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Deputy Mayor reflects on Spring Garden homeless evictions one year later

Aug 18, 2022 | 2:09 AM

Nick Fewings / Unsplash

Thursday marks the one-year anniversary of a heated protest against the removal of a downtown-Halifax-homeless-encampment that ended with crowds of people being pepper sprayed by Halifax Regional Police. 

“At the end of the day, what happened this past year cannot happen again,” said Deputy Mayor and councilor for the St. Margarets Bay area, Pam Lovelace, in an interview reflecting on the last 12 months. 

On Aug. 18, 2021, police lined up shield-to-shield in front of hundreds of protestors, who gathered as Halifax Mutual Aid’s emergency shelters were dismantled and removed from the lawn of the former dSpring Garden Library.

Since then, the number of people experiencing chronic homelessness in the Halifax area has grown to 469, according to numbers from the Affordable Housing Association of Nova Scotia (AHANS). 

The past year has been a learning experience for council, Lovelace said. 

“HRM doesn’t have social workers. We don’t have a community services department like it’s some of the other large cities across the country,” she said. “It’s been a steep learning curve to be able to [get] people into accommodations, and finding the support for them that they need,” she said.

In Nova Scotia, housing falls under provincial jurisdiction, and while the municipality does give some property tax revenue to the Metropolitan Regional Housing Association, which falls under the Department of Community Services, Lovelace said the approximately $3-5 million typically allocated to that is pennies compared to the spending put toward housing solutions in the past year.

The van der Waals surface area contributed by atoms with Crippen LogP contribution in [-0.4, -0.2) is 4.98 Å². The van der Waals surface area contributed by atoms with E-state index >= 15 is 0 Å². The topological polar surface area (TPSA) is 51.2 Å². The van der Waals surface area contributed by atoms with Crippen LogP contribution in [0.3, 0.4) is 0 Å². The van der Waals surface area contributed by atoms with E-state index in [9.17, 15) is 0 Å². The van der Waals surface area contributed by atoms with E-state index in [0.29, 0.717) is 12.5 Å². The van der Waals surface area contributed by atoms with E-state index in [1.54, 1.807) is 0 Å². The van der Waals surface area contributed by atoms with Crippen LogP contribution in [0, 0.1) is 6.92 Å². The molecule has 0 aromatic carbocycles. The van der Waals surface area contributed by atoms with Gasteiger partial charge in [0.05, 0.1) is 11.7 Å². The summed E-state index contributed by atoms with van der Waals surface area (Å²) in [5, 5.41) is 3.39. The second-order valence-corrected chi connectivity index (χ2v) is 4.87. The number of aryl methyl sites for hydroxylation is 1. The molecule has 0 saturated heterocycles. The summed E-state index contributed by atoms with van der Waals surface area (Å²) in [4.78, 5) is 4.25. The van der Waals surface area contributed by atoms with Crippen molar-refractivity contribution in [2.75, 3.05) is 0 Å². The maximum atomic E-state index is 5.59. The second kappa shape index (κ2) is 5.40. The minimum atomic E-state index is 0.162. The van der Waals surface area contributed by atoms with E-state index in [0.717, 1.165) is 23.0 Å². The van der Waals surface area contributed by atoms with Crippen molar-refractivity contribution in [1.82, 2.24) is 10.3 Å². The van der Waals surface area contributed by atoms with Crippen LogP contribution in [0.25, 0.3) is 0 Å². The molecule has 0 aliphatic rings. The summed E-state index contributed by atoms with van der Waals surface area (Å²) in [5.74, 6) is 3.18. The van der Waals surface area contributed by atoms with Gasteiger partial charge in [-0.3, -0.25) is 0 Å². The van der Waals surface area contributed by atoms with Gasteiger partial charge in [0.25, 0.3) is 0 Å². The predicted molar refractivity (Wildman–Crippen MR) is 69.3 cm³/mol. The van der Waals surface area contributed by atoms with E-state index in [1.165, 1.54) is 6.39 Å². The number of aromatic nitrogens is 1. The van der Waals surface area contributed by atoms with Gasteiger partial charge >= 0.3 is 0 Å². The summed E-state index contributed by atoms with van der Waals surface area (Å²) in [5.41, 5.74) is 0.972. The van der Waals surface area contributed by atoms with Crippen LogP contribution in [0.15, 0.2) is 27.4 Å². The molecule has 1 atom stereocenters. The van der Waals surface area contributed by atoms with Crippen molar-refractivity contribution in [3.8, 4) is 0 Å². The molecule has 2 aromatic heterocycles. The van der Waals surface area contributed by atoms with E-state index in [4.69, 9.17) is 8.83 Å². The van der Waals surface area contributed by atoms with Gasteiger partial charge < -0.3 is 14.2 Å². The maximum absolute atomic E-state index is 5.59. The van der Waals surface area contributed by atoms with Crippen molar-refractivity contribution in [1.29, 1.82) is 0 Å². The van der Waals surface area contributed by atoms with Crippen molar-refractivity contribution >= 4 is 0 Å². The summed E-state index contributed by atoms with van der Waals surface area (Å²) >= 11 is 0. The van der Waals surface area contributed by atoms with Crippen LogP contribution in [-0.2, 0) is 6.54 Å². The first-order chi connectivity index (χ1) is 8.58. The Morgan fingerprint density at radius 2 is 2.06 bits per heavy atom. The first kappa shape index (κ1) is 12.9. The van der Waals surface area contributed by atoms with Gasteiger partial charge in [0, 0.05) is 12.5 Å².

Adding to the pressure over the past year is public outrage at the situation.

“While there’s individuals who feel that HRM should manage housing, and the homelessness file in HRM, there are also others that say, ‘Hey, wait a minute, aren’t we paying the Province of Nova Scotia to do this work?’” 

Despite the challenges, Lovelace said there were some modest wins in the fight against homelessness. 

Council approved a number of initiatives aimed at creating housing fast, including green-lighting modular housing units, new land use policies for tiny homes and changing by-laws to allow secondary suites to be added to homes or properties.

“We were able to, in the past year, help more than 130 people who were directly impacted by homelessness.”

Going forward, Lovelace said there will be conversations about which level of government will be responsible for operating and delivering housing programs and services going forward. 

“It is a tag team situation right now. But unfortunately, we don’t have a clear understanding of who’s doing what. And obviously if the housing file does move over to municipalities, that’s going to create a huge burden for smaller rural municipalities.”

The two levels of government are in the process of negotiating the municipal-provincial service exchange agreement.

She expects that process will take between 12-18 months to wrap up.

“[There] has to be a much more clear understanding between the province, the municipality, the federal government and the public, as far as who is responsible for what?”



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